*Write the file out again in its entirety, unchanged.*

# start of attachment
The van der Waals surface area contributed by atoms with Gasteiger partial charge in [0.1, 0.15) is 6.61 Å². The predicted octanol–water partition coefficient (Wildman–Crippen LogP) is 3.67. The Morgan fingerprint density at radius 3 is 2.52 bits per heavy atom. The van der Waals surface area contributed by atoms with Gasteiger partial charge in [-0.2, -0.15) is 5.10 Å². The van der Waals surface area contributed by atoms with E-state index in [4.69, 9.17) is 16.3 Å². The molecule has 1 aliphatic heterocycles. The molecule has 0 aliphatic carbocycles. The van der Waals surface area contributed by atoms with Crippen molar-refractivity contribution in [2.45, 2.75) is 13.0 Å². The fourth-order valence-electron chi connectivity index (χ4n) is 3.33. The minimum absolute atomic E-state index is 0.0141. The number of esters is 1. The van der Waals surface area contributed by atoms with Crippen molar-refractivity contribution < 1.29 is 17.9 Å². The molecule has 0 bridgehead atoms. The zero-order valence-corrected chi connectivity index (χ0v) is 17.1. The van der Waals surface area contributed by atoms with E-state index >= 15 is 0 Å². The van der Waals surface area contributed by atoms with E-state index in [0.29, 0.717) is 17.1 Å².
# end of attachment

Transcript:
The van der Waals surface area contributed by atoms with Gasteiger partial charge in [0.1, 0.15) is 6.61 Å². The predicted octanol–water partition coefficient (Wildman–Crippen LogP) is 3.67. The Morgan fingerprint density at radius 3 is 2.52 bits per heavy atom. The van der Waals surface area contributed by atoms with Gasteiger partial charge in [-0.2, -0.15) is 5.10 Å². The van der Waals surface area contributed by atoms with E-state index in [4.69, 9.17) is 16.3 Å². The molecule has 1 aliphatic heterocycles. The molecule has 0 aliphatic carbocycles. The van der Waals surface area contributed by atoms with Crippen molar-refractivity contribution in [2.45, 2.75) is 13.0 Å². The fourth-order valence-electron chi connectivity index (χ4n) is 3.33. The minimum absolute atomic E-state index is 0.0141. The number of esters is 1. The van der Waals surface area contributed by atoms with Crippen molar-refractivity contribution < 1.29 is 17.9 Å². The molecule has 0 bridgehead atoms. The zero-order valence-corrected chi connectivity index (χ0v) is 17.1. The van der Waals surface area contributed by atoms with E-state index >= 15 is 0 Å². The van der Waals surface area contributed by atoms with E-state index in [0.29, 0.717) is 17.1 Å².